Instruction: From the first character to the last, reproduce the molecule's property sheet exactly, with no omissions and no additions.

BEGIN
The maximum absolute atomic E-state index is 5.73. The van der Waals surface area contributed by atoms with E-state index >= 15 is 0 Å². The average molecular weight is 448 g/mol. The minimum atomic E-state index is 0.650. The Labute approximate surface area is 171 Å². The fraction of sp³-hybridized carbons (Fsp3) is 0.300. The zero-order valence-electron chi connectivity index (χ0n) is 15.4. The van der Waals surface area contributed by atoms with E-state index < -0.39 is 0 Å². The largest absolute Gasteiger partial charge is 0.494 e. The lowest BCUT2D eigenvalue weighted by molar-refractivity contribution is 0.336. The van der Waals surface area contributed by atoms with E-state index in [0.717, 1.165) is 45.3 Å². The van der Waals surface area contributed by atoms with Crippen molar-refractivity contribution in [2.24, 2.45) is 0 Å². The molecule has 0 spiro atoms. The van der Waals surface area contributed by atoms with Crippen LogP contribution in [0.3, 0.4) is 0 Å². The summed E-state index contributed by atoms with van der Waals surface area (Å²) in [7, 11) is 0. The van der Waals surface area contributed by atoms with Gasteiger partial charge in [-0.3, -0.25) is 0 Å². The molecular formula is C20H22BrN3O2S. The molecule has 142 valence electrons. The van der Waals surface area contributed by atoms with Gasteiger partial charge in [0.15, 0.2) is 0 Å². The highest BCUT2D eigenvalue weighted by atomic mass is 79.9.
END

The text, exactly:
The maximum absolute atomic E-state index is 5.73. The van der Waals surface area contributed by atoms with E-state index >= 15 is 0 Å². The average molecular weight is 448 g/mol. The minimum atomic E-state index is 0.650. The Labute approximate surface area is 171 Å². The fraction of sp³-hybridized carbons (Fsp3) is 0.300. The zero-order valence-electron chi connectivity index (χ0n) is 15.4. The van der Waals surface area contributed by atoms with E-state index < -0.39 is 0 Å². The largest absolute Gasteiger partial charge is 0.494 e. The lowest BCUT2D eigenvalue weighted by molar-refractivity contribution is 0.336. The van der Waals surface area contributed by atoms with E-state index in [0.717, 1.165) is 45.3 Å². The van der Waals surface area contributed by atoms with Crippen molar-refractivity contribution in [2.24, 2.45) is 0 Å². The molecule has 0 spiro atoms. The van der Waals surface area contributed by atoms with Crippen LogP contribution in [0.3, 0.4) is 0 Å². The summed E-state index contributed by atoms with van der Waals surface area (Å²) in [7, 11) is 0. The van der Waals surface area contributed by atoms with Gasteiger partial charge in [-0.3, -0.25) is 0 Å². The molecular formula is C20H22BrN3O2S. The molecule has 142 valence electrons. The van der Waals surface area contributed by atoms with Gasteiger partial charge in [0.15, 0.2) is 0 Å². The highest BCUT2D eigenvalue weighted by atomic mass is 79.9.